After all, what better reason for picking an agency than the fact that the client knows its top people and their style well enough to trust them with his precious ad account. Surely this personal knowledge has to be more reliable than appointing an agency based on the artificial measures of the formal pitch process.
So when it was widely assumed that Grey was the frontrunner for the £75 million Sky account because of Sir Martin Sorrell's relationship with the Murdochs - well, fair enough. If I was Sorrell, I'd make sure I looked after a client like Murdoch. And if I was Murdoch (senior or junior), I'd probably trust Sorrell to ensure his people delivered a good service.
So what should we make of the fact that WPP appears to have dropped the Sky ball, right into the lap of the WCRS underdog?
Perhaps Sky's shaky relationship with United over the past few months has shaken its faith in Sorrell's people and the quality of their delivery.
Perhaps James Murdoch put his personal preferences aside in order to allow his team enough head to make their own independent choice. Perhaps Grey had the business on a plate and then simply cocked it up when it came to the pitch itself. Perhaps WCRS simply blew Sky away on the day.
For everyone's sake, I hope that it was the latter. It would be unlike Sorrell to let such an important relationship slip, and I wouldn't like to be the Grey management team explaining themselves to Sorrell if they had simply thrown away a gifted piece of business.
But for WCRS, Sky seems to be the perfect culmination of a year of rejuvenation (both within the new Engine set-up and as a standalone creative agency). And it's a real seal of approval for Debbie Klein's first full year as CEO. The level of shock at WCRS when they heard the news of the win is really quite telling; they clearly gave Sky their best shot, but were hardly expecting to win. Engine's Peter Scott and Robin Wight have charm and swagger in equal measure, but the prevailing mood at the creative agency under Klein's tenure is down-to-earth, hard-working, modest even. Perhaps Sky simply preferred the WCRS team of people.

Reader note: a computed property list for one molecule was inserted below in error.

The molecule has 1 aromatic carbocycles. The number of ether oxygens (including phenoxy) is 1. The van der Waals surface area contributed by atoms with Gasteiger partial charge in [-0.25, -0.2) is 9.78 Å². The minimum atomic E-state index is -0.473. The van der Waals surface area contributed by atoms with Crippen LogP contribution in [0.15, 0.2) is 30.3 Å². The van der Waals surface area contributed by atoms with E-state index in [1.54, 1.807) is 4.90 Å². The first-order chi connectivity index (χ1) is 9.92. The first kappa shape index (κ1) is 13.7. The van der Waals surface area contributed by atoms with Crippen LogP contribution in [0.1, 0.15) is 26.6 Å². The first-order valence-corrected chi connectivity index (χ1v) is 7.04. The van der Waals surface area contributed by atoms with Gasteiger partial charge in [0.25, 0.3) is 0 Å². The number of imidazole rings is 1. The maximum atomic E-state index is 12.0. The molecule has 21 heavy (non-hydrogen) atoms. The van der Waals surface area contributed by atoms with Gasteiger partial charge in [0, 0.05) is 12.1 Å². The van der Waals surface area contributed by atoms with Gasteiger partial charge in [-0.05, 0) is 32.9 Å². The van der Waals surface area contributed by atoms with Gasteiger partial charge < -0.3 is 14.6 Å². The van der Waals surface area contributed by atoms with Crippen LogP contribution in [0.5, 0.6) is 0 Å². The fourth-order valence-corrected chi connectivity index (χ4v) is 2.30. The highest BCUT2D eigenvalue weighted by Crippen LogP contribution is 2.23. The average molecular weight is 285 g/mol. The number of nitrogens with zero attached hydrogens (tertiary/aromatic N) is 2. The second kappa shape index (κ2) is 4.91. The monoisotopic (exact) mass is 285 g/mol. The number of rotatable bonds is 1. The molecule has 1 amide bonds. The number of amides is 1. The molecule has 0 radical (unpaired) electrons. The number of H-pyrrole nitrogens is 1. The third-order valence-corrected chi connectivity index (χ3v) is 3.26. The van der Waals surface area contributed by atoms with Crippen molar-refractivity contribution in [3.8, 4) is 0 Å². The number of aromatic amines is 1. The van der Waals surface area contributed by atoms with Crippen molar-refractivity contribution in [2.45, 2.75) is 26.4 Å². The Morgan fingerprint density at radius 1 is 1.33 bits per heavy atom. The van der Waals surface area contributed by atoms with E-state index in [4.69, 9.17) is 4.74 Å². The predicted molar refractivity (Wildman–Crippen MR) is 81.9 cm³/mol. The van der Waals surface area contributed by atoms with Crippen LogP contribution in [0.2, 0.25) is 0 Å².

Two questions remain. Grey needs a great win; Sky looked like its best chance for a long time. What soul-searching will result from this failure? And should WCRS really be putting out the flags? Sky is a notoriously difficult and demanding client and no agency has ever managed to do showcase creative work for them. WCRS needs more opportunities to do showcase creative work, and after having anyway a successful new-business year (£60 million in new business already, before Sky) could do with some time to catch its breath and concentrate on its creative product; Sky will ensure this doesn't happen for quite some time yet.
Michael Grade has always been a successful figure in adland. A shrewd businessman, sincere believer in programme quality and, crucially, a supreme raconteur, he brings enormous colour and personality to an ITV that has seemed (unforgivably for a supposedly creative company) monolithically bland.
If there is any criticism to make in his appointment as executive chairman, though, it's surely that he is so very much part of the old TV world order at a time when all media is being turned on its head. It's a criticism that the appointment of a younger, complementary CEO could easily answer. The fact that Grade is delaying such an appointment for another two years could prove to be his first mistake.